It was in the paper on the afternoon of a school day. Throughout the next day, kids and teachers at school who had seen it commented on it, or congratulated me.
|Jerry Adams at Woodlawn|
in the early 1960s
He backed me against a wall and then, with no one around, said, sternly: "That was a nice story, and you deserved it, but don't let this go to your head. Just be the same person you've been. Take care of your business!"
Lesson never forgotten.
Jerry Adams has been my conscience ever since. He's in his 80s now, living a good life in Lawrenceburg, Tenn., surrounded by a large, loving family, and we talk a few times a year.
Because if I've got questions about football, but more importantly, about life, Coach Adams still has answers. I'm still listening.
He is one of those half-dozen people I trust most to give me honest assessments of what's going on that I'm concerned about. He is one of the most sensible people I know.
He inspired the title of my blog -- see the first post (Here's the idea, Jan. 29, 2012) -- with the statue of the little knight that was on his desk at Woodlawn and also led to the patch he had put on the Knights' baseball uniforms (he sent me a leftover one).
He knows my family; I know his. We've been on trips together; we've been guests at Coach and Miss Pat's nice old home in Lawrenceburg several times. Coach and I have sat up into the middle of the night watching football, and mostly just exchanging ideas of coaches and programs.
He's a willing story teller, and a good one -- much like our old friend, James Farrar, who passed away last year. Adams might not be as funny as Farrar -- few are -- but he has all sorts of stories from the old days. He often starts those with "I'll never forget ... " But he's as studied about current times as he needs to be, and he has an IPad now, so don't think of him as entirely old-school.
He does, however, think old-school worked well. He, like me, thinks no one knew football better or were better teachers than Coach Joe Aillet at Louisiana Tech and Lee Hedges.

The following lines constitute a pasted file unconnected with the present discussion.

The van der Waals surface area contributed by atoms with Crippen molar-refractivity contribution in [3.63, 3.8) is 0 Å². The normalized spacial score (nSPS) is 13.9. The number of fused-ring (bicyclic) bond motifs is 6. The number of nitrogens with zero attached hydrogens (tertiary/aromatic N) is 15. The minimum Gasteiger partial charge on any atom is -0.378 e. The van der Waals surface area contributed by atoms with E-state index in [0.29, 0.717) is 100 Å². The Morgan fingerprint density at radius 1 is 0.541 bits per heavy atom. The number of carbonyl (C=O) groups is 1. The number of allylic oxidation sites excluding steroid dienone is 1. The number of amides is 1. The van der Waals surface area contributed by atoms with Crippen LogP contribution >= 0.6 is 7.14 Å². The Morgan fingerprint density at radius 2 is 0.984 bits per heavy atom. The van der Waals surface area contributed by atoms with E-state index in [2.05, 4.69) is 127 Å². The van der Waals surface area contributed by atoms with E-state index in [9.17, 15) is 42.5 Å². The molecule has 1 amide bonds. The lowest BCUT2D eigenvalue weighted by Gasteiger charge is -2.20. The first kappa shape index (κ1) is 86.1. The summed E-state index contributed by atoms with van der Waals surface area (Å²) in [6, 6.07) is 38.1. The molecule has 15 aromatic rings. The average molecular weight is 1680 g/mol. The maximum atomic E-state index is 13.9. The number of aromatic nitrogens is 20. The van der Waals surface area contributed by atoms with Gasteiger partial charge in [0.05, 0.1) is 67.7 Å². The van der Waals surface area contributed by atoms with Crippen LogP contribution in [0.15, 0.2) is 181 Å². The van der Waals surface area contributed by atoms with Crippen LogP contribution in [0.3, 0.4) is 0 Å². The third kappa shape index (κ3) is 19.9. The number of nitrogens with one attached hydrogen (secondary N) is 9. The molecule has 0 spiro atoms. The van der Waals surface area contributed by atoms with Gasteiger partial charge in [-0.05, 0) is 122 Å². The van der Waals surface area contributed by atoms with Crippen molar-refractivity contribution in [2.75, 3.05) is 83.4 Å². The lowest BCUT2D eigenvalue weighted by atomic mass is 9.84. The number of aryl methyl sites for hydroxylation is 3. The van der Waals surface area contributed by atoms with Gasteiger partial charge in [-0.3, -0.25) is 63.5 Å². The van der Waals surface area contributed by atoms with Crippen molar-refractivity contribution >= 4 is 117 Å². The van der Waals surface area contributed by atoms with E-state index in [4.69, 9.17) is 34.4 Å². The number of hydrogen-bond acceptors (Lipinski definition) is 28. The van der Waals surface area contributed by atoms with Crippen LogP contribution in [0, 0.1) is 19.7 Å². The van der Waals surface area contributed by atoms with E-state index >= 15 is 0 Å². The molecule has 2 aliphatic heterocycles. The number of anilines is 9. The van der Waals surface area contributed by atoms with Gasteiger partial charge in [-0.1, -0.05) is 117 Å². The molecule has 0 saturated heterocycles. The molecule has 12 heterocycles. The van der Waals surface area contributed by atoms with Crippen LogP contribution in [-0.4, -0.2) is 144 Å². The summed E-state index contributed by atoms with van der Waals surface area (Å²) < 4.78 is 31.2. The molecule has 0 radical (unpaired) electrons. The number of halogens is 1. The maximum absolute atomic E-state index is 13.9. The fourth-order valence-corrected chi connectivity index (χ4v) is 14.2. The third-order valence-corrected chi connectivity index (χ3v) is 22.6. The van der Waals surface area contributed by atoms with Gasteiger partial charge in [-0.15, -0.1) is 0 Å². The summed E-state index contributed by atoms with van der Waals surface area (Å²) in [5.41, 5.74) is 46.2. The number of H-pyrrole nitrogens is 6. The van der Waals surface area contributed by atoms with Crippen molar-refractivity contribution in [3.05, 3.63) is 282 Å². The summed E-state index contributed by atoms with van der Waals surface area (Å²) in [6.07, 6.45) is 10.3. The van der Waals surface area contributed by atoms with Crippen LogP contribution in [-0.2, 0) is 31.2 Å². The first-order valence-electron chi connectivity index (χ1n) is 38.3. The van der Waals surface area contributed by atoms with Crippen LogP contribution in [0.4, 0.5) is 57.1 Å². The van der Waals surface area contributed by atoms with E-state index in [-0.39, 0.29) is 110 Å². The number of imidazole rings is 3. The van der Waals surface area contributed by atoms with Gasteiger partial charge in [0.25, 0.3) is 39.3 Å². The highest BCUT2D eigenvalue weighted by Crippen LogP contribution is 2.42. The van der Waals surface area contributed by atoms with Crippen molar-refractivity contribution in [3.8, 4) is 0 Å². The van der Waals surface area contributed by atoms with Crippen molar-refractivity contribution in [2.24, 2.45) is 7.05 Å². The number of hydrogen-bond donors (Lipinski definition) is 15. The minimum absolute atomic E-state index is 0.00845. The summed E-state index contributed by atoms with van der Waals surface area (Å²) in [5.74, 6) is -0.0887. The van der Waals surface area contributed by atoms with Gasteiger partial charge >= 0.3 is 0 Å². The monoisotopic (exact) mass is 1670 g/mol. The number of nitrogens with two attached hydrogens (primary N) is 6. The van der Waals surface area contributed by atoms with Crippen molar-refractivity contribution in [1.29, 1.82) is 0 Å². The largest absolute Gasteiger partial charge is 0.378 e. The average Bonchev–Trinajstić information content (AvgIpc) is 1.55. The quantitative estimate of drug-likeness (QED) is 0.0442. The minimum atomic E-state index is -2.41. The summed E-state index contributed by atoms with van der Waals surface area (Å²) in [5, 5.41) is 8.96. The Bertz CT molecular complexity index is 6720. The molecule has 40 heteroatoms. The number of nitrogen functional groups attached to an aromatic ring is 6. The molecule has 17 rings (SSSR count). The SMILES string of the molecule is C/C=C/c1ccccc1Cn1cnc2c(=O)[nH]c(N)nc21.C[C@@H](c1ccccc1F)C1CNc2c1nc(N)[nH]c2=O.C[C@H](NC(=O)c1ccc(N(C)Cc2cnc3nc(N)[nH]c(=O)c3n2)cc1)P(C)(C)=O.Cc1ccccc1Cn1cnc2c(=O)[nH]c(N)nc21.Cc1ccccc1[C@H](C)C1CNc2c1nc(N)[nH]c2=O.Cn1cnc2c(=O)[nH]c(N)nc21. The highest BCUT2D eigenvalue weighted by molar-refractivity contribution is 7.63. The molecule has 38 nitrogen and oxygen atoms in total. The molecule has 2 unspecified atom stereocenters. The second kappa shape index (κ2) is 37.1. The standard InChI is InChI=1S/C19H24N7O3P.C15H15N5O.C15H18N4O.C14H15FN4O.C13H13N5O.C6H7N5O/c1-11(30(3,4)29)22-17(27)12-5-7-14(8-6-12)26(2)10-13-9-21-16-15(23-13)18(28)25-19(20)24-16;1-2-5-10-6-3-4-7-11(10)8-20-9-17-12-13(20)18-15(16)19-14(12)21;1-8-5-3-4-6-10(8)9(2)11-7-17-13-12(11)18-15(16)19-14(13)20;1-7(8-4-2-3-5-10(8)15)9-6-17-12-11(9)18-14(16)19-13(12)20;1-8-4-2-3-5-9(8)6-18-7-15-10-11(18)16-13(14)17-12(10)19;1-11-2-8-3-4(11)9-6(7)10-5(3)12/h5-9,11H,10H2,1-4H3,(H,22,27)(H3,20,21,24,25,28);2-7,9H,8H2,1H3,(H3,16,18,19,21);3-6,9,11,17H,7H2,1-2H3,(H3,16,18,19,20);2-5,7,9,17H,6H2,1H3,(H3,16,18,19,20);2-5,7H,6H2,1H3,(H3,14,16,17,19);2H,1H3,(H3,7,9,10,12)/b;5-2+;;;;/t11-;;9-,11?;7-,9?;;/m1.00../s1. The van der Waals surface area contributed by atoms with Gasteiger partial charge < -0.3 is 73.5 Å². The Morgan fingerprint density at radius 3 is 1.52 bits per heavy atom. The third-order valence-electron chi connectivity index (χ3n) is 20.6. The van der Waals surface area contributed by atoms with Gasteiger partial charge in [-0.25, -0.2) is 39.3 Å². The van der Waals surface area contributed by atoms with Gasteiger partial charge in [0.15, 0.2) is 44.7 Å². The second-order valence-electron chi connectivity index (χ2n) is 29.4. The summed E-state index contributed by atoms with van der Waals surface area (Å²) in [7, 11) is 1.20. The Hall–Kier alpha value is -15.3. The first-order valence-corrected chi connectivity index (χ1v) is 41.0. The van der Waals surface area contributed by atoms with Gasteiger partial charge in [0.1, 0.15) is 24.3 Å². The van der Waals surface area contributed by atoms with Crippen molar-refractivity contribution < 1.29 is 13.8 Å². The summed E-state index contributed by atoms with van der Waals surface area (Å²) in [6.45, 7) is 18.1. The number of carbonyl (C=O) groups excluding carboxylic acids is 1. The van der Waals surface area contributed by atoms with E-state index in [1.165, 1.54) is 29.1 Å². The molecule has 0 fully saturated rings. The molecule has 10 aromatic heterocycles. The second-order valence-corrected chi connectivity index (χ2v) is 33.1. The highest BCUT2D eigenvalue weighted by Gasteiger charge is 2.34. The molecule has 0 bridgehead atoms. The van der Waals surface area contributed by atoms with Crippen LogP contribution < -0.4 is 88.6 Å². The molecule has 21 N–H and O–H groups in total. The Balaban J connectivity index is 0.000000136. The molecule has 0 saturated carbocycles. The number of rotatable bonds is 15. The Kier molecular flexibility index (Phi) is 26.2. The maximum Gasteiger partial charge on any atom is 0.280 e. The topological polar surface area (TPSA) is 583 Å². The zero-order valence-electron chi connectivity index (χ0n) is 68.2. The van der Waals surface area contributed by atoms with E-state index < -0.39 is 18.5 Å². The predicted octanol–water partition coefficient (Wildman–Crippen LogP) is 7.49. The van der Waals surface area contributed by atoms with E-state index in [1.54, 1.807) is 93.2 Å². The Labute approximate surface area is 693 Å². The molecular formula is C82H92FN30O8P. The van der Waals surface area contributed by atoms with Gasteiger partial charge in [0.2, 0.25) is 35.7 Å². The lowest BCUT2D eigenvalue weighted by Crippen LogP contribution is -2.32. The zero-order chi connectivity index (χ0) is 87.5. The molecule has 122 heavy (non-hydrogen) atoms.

He was Woodlawn's "fire-up" coach in football, the assistant in charge of the defensive line and linebackers, the de facto defensive coordinator through the 1960s on Woodlawn's first, great, coaching staff headed by Lee Hedges. It was Adams' first coaching job.
He was the school's first baseball coach, too, and while he wasn't a baseball man per se -- didn't really deal with all the nuances and techniques of the game -- he was a good strategist. More importantly, he worked his players hard, he expected a lot ... and he was tremendously fun to play for.
While Fair Park's tremendous teams dominated the area in the early and mid 1960s, no team gave the Indians more trouble than Woodlawn. When Fair Park went 44-4-1 and won the state championship in 1963, two of the four losses were to Woodlawn. In a three-year period when the Indians were absolutely dominant, Woodlawn won four games against them.
But it was football that ruled Woodlawn, and it was Adams' defenses that were so critical to Woodlawn being the winningest Class AAA team in Louisiana in the '60s. Five district championships, three district runner-ups and one glorious state championship (1968) with the "Big Red" defense giving all-time QB star Joe Ferguson and the offense a huge assist.
He wasn't a psychology major, but he could've been. I call him Dr. Adams because he worked on people's heads as much as he demanded physical effort. When the Woodlawn teams needed a good "talking to," Adams was usually the one doing the talking.